A legal case that started in the backyard of an Andover home in 2006 was debated before the Supreme Judicial Court Monday morning.
Tom Smith, of Sugarman & Sugarman of Boston, represented Michael Aleo of Colorado, whose wife died after sliding head-first down an inflatable pool slide, hitting her forehead on the concrete pool deck.
Greg Parks of the Philadelphia law firm of Morgan Lewis represented Toys “R” Us, which sold the slide to Aleo’s relatives, Sarah and William Letsky.
In July 2006, Robin Aleo, 29, was visiting her husband’s aunt and uncle, Sarah and William Letsky. As her husband, Michael, and 18-month-old daughter watched, Aleo climbed to the top of an inflatable slide on the edge of the in-ground pool and slid down head-first.
The slide collapsed, sending Aleo into the concrete pool deck, causing fatal injuries.
Michael Aleo claimed in his lawsuit that the product didn’t comply with federal safety standards.
In October 2011, Aleo was awarded $20.6 million by a Salem Superior Court jury. The award included $2.5 million in anticipated lost income from Aleo’s career in advertising and marketing, $100,000 for pain and suffering before her death and $18 million in punitive damages.
Toys “R” Us appealed, and the Supreme Judicial Court decided to pick up the case.
The national chain argued that the 1976 Consumer Product Safety Commission regulation cited by Aleo’s family does not apply to inflatable in-ground pool slides, but only to rigid pool slides. Toys “R” Us also says the trial judge allowed lawyers for Aleo’s family to inflame the jury by accusing Toys “R” Us of importing an “illegal” product when it had relied on a certification that the slide met all safety regulations.
During Monday’s proceedings, which are available for viewing online at ma-appellatecourts.org, Parks argued that the regulations regarding pool slides were “inexplicable,” that there was “insufficient evidence” for a finding of negligence and that the amount of damages awarded to the Aleo was excessive.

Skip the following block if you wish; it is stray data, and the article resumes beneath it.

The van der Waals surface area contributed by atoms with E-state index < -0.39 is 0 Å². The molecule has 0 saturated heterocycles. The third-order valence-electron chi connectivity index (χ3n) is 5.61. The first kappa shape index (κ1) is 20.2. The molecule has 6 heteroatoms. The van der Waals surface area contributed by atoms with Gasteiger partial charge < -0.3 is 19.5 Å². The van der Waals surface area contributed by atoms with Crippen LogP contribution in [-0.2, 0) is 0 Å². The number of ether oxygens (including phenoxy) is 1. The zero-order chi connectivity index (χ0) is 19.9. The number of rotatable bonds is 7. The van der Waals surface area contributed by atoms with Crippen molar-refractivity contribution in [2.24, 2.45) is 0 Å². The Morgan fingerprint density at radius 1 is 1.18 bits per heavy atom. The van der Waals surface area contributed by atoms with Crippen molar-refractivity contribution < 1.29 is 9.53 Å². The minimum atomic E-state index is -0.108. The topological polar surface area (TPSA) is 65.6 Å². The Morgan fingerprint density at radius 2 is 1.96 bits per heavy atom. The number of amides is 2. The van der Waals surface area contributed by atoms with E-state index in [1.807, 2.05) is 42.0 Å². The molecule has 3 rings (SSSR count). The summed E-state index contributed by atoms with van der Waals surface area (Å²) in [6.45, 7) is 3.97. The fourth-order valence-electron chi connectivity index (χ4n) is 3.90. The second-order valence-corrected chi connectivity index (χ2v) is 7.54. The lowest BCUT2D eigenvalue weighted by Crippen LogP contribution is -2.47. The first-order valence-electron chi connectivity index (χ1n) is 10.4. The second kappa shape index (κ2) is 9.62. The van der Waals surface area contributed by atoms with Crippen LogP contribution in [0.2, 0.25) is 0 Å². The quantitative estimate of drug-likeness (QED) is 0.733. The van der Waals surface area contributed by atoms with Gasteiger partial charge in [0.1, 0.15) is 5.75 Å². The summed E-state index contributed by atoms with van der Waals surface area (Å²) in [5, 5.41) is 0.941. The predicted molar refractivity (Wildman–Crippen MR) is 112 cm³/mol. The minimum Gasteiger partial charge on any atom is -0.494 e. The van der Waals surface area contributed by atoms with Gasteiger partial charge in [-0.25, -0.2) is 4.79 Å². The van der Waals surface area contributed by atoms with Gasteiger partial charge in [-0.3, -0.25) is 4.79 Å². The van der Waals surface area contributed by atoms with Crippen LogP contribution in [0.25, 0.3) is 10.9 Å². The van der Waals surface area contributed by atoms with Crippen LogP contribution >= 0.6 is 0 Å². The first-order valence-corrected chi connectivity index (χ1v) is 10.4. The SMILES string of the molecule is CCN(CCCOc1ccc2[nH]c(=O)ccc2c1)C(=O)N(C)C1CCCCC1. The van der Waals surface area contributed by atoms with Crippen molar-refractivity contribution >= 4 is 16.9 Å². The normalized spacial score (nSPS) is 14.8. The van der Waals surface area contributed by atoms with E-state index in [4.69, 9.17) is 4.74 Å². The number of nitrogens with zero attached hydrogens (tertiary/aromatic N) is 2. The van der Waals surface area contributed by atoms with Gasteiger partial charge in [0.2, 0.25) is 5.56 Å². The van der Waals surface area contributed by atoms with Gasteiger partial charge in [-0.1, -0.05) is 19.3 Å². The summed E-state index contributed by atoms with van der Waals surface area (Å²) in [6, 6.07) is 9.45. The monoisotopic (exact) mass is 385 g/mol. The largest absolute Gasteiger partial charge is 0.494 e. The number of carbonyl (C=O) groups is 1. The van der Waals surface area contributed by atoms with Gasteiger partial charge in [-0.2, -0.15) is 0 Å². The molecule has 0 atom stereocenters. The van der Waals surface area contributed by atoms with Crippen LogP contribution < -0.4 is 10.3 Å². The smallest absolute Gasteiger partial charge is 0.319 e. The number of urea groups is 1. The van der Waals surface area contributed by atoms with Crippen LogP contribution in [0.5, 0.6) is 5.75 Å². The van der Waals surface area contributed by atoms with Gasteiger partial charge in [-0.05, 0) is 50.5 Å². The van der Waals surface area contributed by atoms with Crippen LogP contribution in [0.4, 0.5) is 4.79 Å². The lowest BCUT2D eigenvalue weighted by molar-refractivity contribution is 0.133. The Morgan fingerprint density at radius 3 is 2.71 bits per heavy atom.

Judges asked a number of questions of Parks, including whether the regulations applied to all slides or just rigid, non-inflatable slides. Parks argued that the regulations only applied to rigid, plastic slides because when they were written in the 1970s, inflatable slides didn’t exist.
But lawyers for Aleo’s husband have said pool slides have been subject to a federal safety standard since 1976. The standard applies to all pool slides, no matter what they are made of, said Benjamin Zimmermann, a Boston attorney who represents Michael Aleo.
Zimmermann, an attorney with Sugarman and Sugarman in Boston, said he is hopeful that the SJC upholds the Essex County jury’s verdict.
“Our argument is that they should affirm the jury’s verdict,” he said. “If they do that, the verdict will stand.”
He said it was also possible that the SJC, which generally issues rulings within 130 days of hearing oral arguments, could affirm parts of the verdict and send some parts back “on certain issues.”
A spokeswoman for Toys “R” Us said the Wayne, N.J.-based company has a policy of not commenting on pending litigation.
Zimmermann said his client, Michael Aleo, did not want to comment while the case was still pending. The Letskys, of Blackberry Lane, could not be reached for comment.
Material from the Associated Press was used in this report.